Ian James, Alberta’s co-ordinator of visual education, reports that children in grades four and five are given colored felt pens; they make ‘psychedelic’ films by drawing on the transparent celluloid of old films, from which the emulsion has been stripped. “Our aim is to permeate their learning environment with visual literacy,” James says. He compares one generation’s effort to read books to another’s effort to read film. “At some schools, students are given the use of a videotape recorder as a research tool for social studies,” he notes.
For Fraser Boa, two elements are vital to the success of a film course. “Film making has to be accredited as a regular school subject to get anywhere: at South, the last period every day is for film-making. In the Toronto suburb of North York, they also have 16 mm equipment, but film-making there is just a school-supported extracurricular activity.”
Boa also insists: “Several manufacturers are trying to sell super-8 mm film as a good, economical way for kids to learn to make films. But you simply can’t learn on super-8: technology is the language of film, and you must get to know the whole range of effects that 16 mm cameras, film and processing labs have to offer. A film is made in the editing, but there’s no way you can learn to edit if you work with tiny, narrow super-8 film.”
But in Edmonton, Ian James argues that “Super-8 film is cheap enough to permit mass involvement. We’d rather use it as a training tool for many, than provide 16 mm stock for a few prima donnas.”
The older generation remains generally unimpressed. Courses exist and are being planned, nationally; money is becoming available (Fraser Boa’s total film inventory for next year is $60,000). But is this going to change the media for the better?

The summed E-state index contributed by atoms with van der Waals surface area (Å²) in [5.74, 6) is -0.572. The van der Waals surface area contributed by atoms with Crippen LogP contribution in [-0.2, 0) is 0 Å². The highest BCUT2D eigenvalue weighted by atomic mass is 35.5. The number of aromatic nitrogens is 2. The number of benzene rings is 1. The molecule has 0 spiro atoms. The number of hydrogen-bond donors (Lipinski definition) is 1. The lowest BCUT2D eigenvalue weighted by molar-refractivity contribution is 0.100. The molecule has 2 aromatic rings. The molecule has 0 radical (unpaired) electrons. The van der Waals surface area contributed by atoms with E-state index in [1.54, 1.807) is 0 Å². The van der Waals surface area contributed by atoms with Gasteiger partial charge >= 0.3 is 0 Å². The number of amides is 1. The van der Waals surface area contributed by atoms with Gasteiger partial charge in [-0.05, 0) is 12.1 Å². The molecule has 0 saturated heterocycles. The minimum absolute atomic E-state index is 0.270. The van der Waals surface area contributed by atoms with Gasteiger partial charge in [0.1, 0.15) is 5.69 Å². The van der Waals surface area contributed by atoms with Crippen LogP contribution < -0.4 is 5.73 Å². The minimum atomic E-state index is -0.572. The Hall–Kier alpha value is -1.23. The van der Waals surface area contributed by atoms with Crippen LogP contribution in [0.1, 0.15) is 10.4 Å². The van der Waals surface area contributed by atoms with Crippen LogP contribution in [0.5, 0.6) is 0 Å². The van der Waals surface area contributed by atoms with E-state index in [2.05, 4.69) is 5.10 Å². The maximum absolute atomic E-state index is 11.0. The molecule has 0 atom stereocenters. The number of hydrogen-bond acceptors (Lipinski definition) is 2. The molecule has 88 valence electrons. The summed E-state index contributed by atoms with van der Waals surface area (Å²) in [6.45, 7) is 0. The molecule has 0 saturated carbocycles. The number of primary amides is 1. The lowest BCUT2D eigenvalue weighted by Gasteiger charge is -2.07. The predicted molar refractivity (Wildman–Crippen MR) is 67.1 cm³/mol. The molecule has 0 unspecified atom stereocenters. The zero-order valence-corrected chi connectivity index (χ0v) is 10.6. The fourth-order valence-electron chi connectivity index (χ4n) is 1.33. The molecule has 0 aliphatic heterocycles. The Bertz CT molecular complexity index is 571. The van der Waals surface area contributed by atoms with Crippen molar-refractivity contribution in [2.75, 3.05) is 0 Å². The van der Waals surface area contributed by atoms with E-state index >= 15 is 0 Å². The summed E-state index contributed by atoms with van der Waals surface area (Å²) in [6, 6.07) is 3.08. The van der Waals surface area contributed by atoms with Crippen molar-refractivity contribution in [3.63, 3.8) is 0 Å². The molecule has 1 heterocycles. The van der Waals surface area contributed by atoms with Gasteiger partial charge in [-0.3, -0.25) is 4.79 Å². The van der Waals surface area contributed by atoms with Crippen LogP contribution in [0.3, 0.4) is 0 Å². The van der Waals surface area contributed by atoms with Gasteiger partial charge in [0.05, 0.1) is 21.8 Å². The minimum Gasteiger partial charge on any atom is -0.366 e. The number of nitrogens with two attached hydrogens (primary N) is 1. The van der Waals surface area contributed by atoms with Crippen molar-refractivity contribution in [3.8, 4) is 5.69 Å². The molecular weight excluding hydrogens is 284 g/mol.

Listen to a couple of the students who worked on A Castleless King. Pat Flanagan, the film’s 17-year-old chief cameraman, says of Boa’s course: “It’s simply ruined bad films for me — for ever — and those dreadful television shows as well. The producers have no talent or imagination. They just zoom in and zoom out, over and over again.” Pat’s assistant, Sue Overholt, recalls watching a film with a friend: “Suddenly I sat up in my seat and exclaimed, ‘What a lousy cut that was!’ My friend looked at me as if I was mad, but I have just grown used to looking at what I see. This course may have changed my life.” A number of Boa’s students say they want to help build the Canadian film industry. Several already have featurefilm plans in their heads.
Of course, film education isn’t going to produce instant award winners, on television or in the movie houses. But did teaching our generation to read raise literary standards and result in a revival of classical literature? Hardly. The film courses of today could raise the level of cinema a few notches above its present level, the way an older generation’s literacy added a few comprehensible books to the best-seller lists. □